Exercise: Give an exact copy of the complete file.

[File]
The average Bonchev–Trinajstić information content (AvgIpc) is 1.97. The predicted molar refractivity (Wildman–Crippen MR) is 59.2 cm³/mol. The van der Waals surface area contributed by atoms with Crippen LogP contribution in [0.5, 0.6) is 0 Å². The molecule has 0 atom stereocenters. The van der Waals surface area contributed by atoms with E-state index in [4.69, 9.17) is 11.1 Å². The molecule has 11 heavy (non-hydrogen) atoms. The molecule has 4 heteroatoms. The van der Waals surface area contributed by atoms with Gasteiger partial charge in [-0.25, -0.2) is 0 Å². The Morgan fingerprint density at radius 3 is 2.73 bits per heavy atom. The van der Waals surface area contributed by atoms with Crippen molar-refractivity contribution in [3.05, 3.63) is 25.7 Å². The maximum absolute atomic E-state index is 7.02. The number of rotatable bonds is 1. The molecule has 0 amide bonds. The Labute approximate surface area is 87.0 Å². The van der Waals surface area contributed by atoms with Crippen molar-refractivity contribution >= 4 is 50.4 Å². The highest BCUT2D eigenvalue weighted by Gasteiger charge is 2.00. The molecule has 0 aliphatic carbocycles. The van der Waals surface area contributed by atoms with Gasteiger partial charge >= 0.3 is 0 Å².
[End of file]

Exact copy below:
The average Bonchev–Trinajstić information content (AvgIpc) is 1.97. The predicted molar refractivity (Wildman–Crippen MR) is 59.2 cm³/mol. The van der Waals surface area contributed by atoms with Crippen LogP contribution in [0.5, 0.6) is 0 Å². The molecule has 0 atom stereocenters. The van der Waals surface area contributed by atoms with E-state index in [4.69, 9.17) is 11.1 Å². The molecule has 11 heavy (non-hydrogen) atoms. The molecule has 4 heteroatoms. The van der Waals surface area contributed by atoms with Gasteiger partial charge in [-0.25, -0.2) is 0 Å². The Morgan fingerprint density at radius 3 is 2.73 bits per heavy atom. The van der Waals surface area contributed by atoms with Crippen molar-refractivity contribution in [3.05, 3.63) is 25.7 Å². The maximum absolute atomic E-state index is 7.02. The number of rotatable bonds is 1. The molecule has 0 amide bonds. The Labute approximate surface area is 87.0 Å². The van der Waals surface area contributed by atoms with Crippen molar-refractivity contribution >= 4 is 50.4 Å². The highest BCUT2D eigenvalue weighted by Gasteiger charge is 2.00. The molecule has 0 aliphatic carbocycles. The van der Waals surface area contributed by atoms with Gasteiger partial charge >= 0.3 is 0 Å².